The term 'ELSS' stands for Equity-Linked Savings Scheme. The terminology may be old-fashioned but the idea is very straightforward. Mutual fund companies in India operate a set of mutual funds that qualify to be ELSS funds, as defined by the government. When you invest in these funds, then the amount that you invest can be deducted from your taxable income. This lowers the amount of tax you need to pay.
There's no limit on the amount you can invest in ELSS funds but the tax exemption is capped at Rs 1.5 lakh in a financial year. Effectively, this means that if you are in the highest tax bracket, then you will pay Rs 46,800 less tax than you would otherwise have done. This Rs 1.5 lakh limit is not standalone, but the combined limit under Section 80C of the Income Tax Act. There are a number of other investments that are clubbed under Section 80C, including EPF (Employees Provident Fund) and PPF (Public Provident Fund).
However ELSS funds are uniquely advantageous compared to others. There are two reasons for this. One is that ELSS funds are unique in being the only viable tax-saving investment within this Rs 1.5 lakh limit that brings the benefits of equity returns. Sure, there are two other options that give equity-linked returns - ULIPs and the New Pension System. However, ULIPs have long lock-in - at least least five years-coupled with high costs and poor transparency. The NPS for its part is a great product but it's a retirement solution rather than a savings one. For one, it has only partial exposure to equity, and secondly, it has a very long lock-in period that effectively extends till retirement age. ELSS funds actually have the best combination of much lower cost than ULIPs, 100 per cent equity as well as a reasonable lock-in period of just three years.
Beyond this, ELSS funds have another hidden benefit. For many beginner investors, it makes an excellent gateway product in which they get the first taste of equity investing and of mutual funds. You end up investing in these funds because the tax-savings attracts you and it has the shortest lock-in. However, the three year lock-in ensures (most of the time) that investors get the good returns even if their timing and choice of funds is less than optimal. This experience converts a certain proportion of these investors to investing in equity mutual funds over and above their tax-saving needs. Once you have a taste of long-term equity returns, then you end up trying other types of equity investments as well.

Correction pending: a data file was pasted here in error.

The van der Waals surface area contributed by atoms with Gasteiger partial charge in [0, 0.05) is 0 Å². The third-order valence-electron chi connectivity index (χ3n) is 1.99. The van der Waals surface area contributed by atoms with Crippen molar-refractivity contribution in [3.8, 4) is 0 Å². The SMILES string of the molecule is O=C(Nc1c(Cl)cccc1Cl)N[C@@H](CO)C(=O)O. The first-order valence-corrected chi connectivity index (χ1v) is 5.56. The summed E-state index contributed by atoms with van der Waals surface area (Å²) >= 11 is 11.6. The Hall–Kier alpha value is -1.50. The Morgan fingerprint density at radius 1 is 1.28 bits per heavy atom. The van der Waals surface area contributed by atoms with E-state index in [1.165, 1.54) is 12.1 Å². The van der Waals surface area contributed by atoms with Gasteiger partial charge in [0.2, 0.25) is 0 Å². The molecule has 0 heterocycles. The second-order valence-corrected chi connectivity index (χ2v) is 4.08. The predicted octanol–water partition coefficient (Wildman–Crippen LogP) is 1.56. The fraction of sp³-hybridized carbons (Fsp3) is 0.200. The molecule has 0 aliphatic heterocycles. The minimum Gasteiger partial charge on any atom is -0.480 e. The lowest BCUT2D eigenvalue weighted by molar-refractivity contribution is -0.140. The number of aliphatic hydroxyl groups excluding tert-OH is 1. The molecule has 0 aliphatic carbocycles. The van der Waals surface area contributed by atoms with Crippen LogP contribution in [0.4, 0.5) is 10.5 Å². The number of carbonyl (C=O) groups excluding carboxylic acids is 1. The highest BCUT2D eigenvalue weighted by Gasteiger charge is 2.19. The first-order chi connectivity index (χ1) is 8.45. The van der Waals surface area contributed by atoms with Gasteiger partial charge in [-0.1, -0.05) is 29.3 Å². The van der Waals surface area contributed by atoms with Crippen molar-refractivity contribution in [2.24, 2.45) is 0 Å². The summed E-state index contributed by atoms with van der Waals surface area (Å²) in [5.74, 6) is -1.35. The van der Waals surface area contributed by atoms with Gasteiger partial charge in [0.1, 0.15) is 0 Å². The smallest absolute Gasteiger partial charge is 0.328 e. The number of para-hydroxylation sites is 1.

However, to choose ELSS funds, one should plan ahead and not wake up to tax-saving investments late in the year. For a variety of reasons, savers tend to make hasty and poor decisions while choosing their tax-saving investments. For one, many of those who wait till the end of the year are those who don't make any discretionary investments other than the tax-savings. They're inexperienced in this whole activity and make a foray into investing only once a year, generally to fall prey to the first salesman who comes along. As long as an investment saves tax, they feel that the immediate job is done.
However, this approach is a waste of money. A good tax-saving investment must be an investment first and a tax-saver later. For most people the investment that should make most sense is in an equity ELSS fund. This is because salary-earners generally have already had some of the permitted amount go into fixed income through PF deductions and to balance that, equity is best.